Black Music Matters Festival

Gary Allan

Smoke Rings in the Dark – 1999 (MCA)

Reviewed by Jeffrey B. Remz

CDs by Gary Allan

West Coast honky tonker Gary Allan may have switched labels, but that's about all that's new on his third CD. And that's great news for meat-and-potatoes country fans. He keeps it spare and often sad throughout. Heck, there may not be a more solemn tearjerker this year than "Don't Tell Mama," the lament of a truck driver whose fear as he lays dying is that his mama will learn he's been drinking.

The real star here is Allan's voice , as dramatic as ever. His slight whine infuses the requisite emotion each song cries for often with a '50's feel.

And there's a lot of crying going on here from the haunting title track to the ballad "Bourbon Borderline" to " "Cowboy Blues."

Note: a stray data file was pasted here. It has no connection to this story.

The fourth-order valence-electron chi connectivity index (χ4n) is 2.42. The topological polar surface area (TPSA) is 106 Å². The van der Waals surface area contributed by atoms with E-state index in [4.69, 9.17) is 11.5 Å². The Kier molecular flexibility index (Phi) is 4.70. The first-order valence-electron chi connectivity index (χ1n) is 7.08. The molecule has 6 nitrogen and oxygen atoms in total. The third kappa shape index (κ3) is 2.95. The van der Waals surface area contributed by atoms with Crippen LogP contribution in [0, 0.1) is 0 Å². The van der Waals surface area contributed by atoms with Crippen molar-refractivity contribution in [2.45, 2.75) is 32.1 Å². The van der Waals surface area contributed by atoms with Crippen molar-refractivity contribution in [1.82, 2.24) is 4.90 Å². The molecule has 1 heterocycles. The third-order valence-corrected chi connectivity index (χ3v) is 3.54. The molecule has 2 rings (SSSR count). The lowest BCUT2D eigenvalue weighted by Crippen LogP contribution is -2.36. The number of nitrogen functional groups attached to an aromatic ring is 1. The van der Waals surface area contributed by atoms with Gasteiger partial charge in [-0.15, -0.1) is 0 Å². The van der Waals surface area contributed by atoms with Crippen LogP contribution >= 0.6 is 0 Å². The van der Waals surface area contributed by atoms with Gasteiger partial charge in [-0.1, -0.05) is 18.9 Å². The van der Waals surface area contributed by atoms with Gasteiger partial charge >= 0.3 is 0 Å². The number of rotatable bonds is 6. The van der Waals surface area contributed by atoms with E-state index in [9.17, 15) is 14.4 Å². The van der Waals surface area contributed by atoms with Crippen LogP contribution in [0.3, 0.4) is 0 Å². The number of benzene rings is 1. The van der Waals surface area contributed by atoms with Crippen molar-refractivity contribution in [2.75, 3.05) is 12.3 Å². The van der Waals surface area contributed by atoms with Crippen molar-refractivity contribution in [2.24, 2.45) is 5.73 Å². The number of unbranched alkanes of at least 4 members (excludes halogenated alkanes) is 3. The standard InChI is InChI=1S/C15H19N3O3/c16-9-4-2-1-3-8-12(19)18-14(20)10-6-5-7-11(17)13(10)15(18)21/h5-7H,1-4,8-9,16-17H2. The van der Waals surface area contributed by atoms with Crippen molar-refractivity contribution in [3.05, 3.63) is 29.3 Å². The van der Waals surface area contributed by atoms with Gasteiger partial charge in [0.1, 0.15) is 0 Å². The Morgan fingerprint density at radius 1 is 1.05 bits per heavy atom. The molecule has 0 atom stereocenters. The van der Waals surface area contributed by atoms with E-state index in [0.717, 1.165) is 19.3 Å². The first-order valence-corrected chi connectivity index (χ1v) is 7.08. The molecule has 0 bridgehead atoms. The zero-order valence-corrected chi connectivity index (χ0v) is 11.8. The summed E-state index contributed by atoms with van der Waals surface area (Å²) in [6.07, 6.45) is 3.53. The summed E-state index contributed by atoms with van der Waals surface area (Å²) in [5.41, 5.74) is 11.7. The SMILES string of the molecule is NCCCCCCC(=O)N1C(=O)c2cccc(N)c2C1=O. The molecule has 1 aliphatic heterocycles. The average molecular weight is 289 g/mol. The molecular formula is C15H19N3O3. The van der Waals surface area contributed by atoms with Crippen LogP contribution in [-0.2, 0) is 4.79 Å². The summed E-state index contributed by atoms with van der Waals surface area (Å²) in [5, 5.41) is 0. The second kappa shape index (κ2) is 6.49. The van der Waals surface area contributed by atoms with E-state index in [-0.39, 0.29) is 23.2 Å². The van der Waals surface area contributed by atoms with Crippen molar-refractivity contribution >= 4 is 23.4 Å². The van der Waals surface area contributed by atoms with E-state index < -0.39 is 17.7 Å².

You might question whether we really need another version of "Runaway." Allan is smart enough to know that you can't merely do a rehash. He doesn't on his rootsy version with his voice making you feel the "pain" and "misery," making the song sound as fresh almost four decades later. His bandmate Jake Kelly throws in the tasty guitar licks. And he is not the only musician who shines. Allan used a combo of his band and session folks like Dan Dugmore and Brent Rowan. Fortunately, it's not a paint by the numbers affair.

And further credit goes to producers Tony Brown and Mark Wright, who don't recreate Allan. Instead, they let him do what he does best - sing country music.